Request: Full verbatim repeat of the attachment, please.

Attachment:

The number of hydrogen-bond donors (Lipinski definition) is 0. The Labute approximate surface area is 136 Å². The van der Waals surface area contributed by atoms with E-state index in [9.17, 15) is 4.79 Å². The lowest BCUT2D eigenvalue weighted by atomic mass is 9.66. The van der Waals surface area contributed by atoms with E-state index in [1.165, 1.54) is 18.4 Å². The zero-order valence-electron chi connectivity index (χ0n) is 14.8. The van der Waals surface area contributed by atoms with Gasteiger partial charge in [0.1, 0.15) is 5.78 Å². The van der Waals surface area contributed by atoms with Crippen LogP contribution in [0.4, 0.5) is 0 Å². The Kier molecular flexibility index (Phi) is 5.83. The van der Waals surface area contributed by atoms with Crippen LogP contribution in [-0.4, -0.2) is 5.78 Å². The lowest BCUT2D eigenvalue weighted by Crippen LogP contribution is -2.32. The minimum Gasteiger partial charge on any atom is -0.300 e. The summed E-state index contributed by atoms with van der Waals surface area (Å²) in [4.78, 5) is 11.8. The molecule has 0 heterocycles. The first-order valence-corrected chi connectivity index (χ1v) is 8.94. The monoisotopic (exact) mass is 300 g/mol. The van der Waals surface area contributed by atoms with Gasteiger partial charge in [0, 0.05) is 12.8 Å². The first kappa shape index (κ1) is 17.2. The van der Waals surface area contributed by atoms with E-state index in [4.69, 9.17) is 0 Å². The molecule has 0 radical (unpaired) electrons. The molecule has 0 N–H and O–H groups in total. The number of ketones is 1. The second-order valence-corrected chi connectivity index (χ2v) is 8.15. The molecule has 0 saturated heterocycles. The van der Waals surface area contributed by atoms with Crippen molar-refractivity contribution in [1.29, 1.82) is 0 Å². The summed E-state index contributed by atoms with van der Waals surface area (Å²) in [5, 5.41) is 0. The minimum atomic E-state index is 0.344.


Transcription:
The number of hydrogen-bond donors (Lipinski definition) is 0. The Labute approximate surface area is 136 Å². The van der Waals surface area contributed by atoms with E-state index in [9.17, 15) is 4.79 Å². The lowest BCUT2D eigenvalue weighted by atomic mass is 9.66. The van der Waals surface area contributed by atoms with E-state index in [1.165, 1.54) is 18.4 Å². The zero-order valence-electron chi connectivity index (χ0n) is 14.8. The van der Waals surface area contributed by atoms with Gasteiger partial charge in [0.1, 0.15) is 5.78 Å². The van der Waals surface area contributed by atoms with Crippen LogP contribution in [0.4, 0.5) is 0 Å². The Kier molecular flexibility index (Phi) is 5.83. The van der Waals surface area contributed by atoms with Crippen LogP contribution in [-0.4, -0.2) is 5.78 Å². The lowest BCUT2D eigenvalue weighted by Crippen LogP contribution is -2.32. The minimum Gasteiger partial charge on any atom is -0.300 e. The summed E-state index contributed by atoms with van der Waals surface area (Å²) in [4.78, 5) is 11.8. The molecule has 0 heterocycles. The first-order valence-corrected chi connectivity index (χ1v) is 8.94. The monoisotopic (exact) mass is 300 g/mol. The van der Waals surface area contributed by atoms with Gasteiger partial charge in [0, 0.05) is 12.8 Å². The first kappa shape index (κ1) is 17.2. The van der Waals surface area contributed by atoms with E-state index in [4.69, 9.17) is 0 Å². The molecule has 0 radical (unpaired) electrons. The molecule has 0 N–H and O–H groups in total. The number of ketones is 1. The second-order valence-corrected chi connectivity index (χ2v) is 8.15. The molecule has 0 saturated heterocycles. The van der Waals surface area contributed by atoms with Crippen molar-refractivity contribution in [1.29, 1.82) is 0 Å². The summed E-state index contributed by atoms with van der Waals surface area (Å²) in [5, 5.41) is 0. The minimum atomic E-state index is 0.344.